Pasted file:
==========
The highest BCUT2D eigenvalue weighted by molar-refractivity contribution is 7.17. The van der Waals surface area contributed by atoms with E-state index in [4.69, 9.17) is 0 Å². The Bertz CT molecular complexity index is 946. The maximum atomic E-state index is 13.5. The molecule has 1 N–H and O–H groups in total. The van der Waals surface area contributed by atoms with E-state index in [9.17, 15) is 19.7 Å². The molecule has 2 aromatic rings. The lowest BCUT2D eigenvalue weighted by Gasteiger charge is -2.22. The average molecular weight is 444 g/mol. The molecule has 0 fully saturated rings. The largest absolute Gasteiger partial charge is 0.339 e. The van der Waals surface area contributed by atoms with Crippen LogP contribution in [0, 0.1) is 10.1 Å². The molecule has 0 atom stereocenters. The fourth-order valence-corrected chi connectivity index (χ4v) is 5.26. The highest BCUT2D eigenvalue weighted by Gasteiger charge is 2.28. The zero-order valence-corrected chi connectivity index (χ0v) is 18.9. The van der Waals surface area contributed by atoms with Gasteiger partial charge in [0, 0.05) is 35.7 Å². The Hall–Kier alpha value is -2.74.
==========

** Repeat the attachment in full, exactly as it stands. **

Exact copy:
The highest BCUT2D eigenvalue weighted by molar-refractivity contribution is 7.17. The van der Waals surface area contributed by atoms with E-state index in [4.69, 9.17) is 0 Å². The Bertz CT molecular complexity index is 946. The maximum atomic E-state index is 13.5. The molecule has 1 N–H and O–H groups in total. The van der Waals surface area contributed by atoms with E-state index in [9.17, 15) is 19.7 Å². The molecule has 2 aromatic rings. The lowest BCUT2D eigenvalue weighted by Gasteiger charge is -2.22. The average molecular weight is 444 g/mol. The molecule has 0 fully saturated rings. The largest absolute Gasteiger partial charge is 0.339 e. The van der Waals surface area contributed by atoms with Crippen LogP contribution in [0, 0.1) is 10.1 Å². The molecule has 0 atom stereocenters. The fourth-order valence-corrected chi connectivity index (χ4v) is 5.26. The highest BCUT2D eigenvalue weighted by Gasteiger charge is 2.28. The zero-order valence-corrected chi connectivity index (χ0v) is 18.9. The van der Waals surface area contributed by atoms with Gasteiger partial charge in [0, 0.05) is 35.7 Å². The Hall–Kier alpha value is -2.74.